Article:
As a heads up before we get going, I just want to say that my name’s Lauran and I am a life-long amateur historian. As a child, I memorised the entire Royal lineage of the UK and was obsessed with the History channel (I can still be found watching it when the house is empty. What can I say? I love a documentary!). I took History at GCSE, A Level and Degree and honestly, sometimes I wonder if I’m teaching the right subject.
The thing I love about English is that the historical bit of my brain doesn’t go to waste; I can use my knowledge for context and I LOVE scrolling through JStor looking for articles to show my students. Despite this though, context is a problem.

Why is this? Context is often seen by students as that little bolt-on at the end of a response. You can almost hear their internal monologue saying “chuck a little bit in about the Victorians at the end…. aaaand I’m done!” as they write their name on it and hand it to you.

Firstly, I think part of the problem is that contextual factors, or for you fellow AQA’ers, AO3 aren’t weighted THAT heavily, so students (and maybe teachers?) focus less on it. I don’t think it needs to be weighted heavier, as I’m not testing a student’s historical knowledge, but I do think sometimes it’s easy as teachers to “bolt-on” the knowledge to students too.

Secondly, some of the knowledge that students add to essays is incredibly generic. Take for example the recent fabulous Tweet-stream by @GCSE_Macbeth FINALLY discussing the fact that Lady Macbeth is absolutely a normal Jacobean fear and not, as she’s normally discussed, a complete psychopath who doesn’t love babies and who’s designed to shock us. Consider how many times you’ve read ‘Lady Macbeth was an aggressive woman and this was unusual’ or ‘Mr Birling was a Capitalist like lots of Edwardians’… the approach to AO3 can be so fluffy and doesn’t develop analysis. Similarly, AO3 isn’t just about knowing and remembering facts and dates, it’s about knowing the text as a construct.

Leading nicely into my third point, I think there needs to be a deep focus on the fact that texts are a product of their time. These aren’t 2018 books set in different eras: they’ve been written in, because of, for that audience, in that era. Macbeth was written for a Jacobean audience, not a 21st Century one (and even the actors at The Globe know this – I saw it there in 2016 and the Porter spoke about Donald Trump!). Students need to connect to this and view the text through that lens.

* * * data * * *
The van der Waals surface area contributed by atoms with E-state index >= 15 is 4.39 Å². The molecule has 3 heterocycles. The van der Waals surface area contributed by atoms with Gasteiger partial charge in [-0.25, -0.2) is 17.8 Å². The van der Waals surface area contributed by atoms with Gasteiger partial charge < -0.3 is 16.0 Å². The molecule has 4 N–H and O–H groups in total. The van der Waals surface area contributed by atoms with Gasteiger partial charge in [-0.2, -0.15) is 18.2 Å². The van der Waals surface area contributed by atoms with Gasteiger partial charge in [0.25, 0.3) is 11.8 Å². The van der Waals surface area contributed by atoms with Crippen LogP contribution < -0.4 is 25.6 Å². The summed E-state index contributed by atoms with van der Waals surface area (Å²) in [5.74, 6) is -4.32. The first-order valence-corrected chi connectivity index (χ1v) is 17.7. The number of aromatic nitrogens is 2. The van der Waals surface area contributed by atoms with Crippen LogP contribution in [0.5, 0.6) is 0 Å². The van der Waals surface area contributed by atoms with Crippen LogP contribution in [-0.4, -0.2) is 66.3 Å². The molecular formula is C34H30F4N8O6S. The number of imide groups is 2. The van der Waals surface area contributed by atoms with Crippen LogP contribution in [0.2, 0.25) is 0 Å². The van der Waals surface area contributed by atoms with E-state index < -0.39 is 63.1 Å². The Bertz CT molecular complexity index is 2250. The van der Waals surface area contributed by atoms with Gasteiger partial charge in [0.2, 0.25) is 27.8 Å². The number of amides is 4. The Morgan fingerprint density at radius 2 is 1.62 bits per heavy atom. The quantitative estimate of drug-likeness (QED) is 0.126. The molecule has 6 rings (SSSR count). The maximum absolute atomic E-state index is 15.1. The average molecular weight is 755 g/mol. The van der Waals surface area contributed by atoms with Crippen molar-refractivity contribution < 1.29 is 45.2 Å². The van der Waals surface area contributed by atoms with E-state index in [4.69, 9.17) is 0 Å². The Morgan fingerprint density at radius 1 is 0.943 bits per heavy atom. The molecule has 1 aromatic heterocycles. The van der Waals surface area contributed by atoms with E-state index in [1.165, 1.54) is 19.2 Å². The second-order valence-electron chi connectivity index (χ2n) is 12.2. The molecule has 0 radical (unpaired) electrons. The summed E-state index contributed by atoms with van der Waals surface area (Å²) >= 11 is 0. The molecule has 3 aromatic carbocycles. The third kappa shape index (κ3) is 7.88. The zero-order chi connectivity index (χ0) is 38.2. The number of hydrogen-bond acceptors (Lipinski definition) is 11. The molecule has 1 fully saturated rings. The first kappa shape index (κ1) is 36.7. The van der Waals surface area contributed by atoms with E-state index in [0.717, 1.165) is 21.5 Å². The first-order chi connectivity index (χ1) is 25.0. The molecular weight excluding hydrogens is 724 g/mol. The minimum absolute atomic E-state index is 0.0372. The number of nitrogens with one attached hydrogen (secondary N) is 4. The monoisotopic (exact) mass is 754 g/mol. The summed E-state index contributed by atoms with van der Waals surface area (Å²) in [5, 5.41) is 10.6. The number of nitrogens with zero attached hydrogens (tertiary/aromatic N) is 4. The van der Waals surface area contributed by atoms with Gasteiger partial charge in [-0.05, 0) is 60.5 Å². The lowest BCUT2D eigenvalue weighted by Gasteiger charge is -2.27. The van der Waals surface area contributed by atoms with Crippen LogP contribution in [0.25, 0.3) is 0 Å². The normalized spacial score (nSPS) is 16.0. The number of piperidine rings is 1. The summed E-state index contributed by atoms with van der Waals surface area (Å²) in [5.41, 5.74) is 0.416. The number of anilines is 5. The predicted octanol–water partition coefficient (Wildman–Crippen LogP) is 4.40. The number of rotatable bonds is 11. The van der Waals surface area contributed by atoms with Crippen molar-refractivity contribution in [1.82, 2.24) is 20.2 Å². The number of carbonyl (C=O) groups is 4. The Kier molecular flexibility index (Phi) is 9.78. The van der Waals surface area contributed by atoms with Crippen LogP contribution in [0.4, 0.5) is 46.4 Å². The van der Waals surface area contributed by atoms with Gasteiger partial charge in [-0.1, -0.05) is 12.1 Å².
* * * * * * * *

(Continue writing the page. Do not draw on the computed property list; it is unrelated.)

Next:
So how can we improve contextual writing?

This is tough, but here are a few strategies I use:

  • I know my eras. I research and study them, and I refresh the articles I use every time I teach the text. This stops me doling out generic phrases that I’ll only be annoyed by when marking essays later on.

  • Like a lot of teachers, I start with a context carousel. We look at a range of non-fiction sources about the text we’re studying and we argue about what they suggest. As we read the text, we revisit those articles and see if they take on new meaning. I’ve found these sources on a variety of sites but Google Books, the British Library website and JStor are worth their weight in gold (lots of schools have JStor accounts so check before you buy).

  • I blend context throughout the textual reading and deliberately withhold information. After reading The Carew Murder Case chapter, I follow it with the Punch articles about how Victorians loved to view murderers as much as they would exotic apes. This helps students see allusions and start to deeply connect the audience and era to the text. Keep contemporary opinions coming throughout their reading and give the students more to add to their writing.

  • I don’t dumb the context down. I think it’s important to show students’ a variety of sources ranging from satirical cartoons to essays.

  • I change sources as we go; one of my Year 10s wanted to know more about the reception of Jekyll and Hyde when it was released, so I found an article for the next lesson. It’s important not to fob them off with those quick generic answers which become quick generic sentences in their essays.

  • Model specific contextual knowledge in your writing for your class. My current Y10s love me doing their assessments with them and actually, I love it too. I take care to specifically reference the contextual articles and arguments we’ve discussed in class so they realise how to embed this into their own too. I also really, really focus on embedding the context throughout the answer, not just chucking it on the end!

I know so many of you are approaching context in a fab way and I’d love to hear your views on how we can approach this for maximum impact!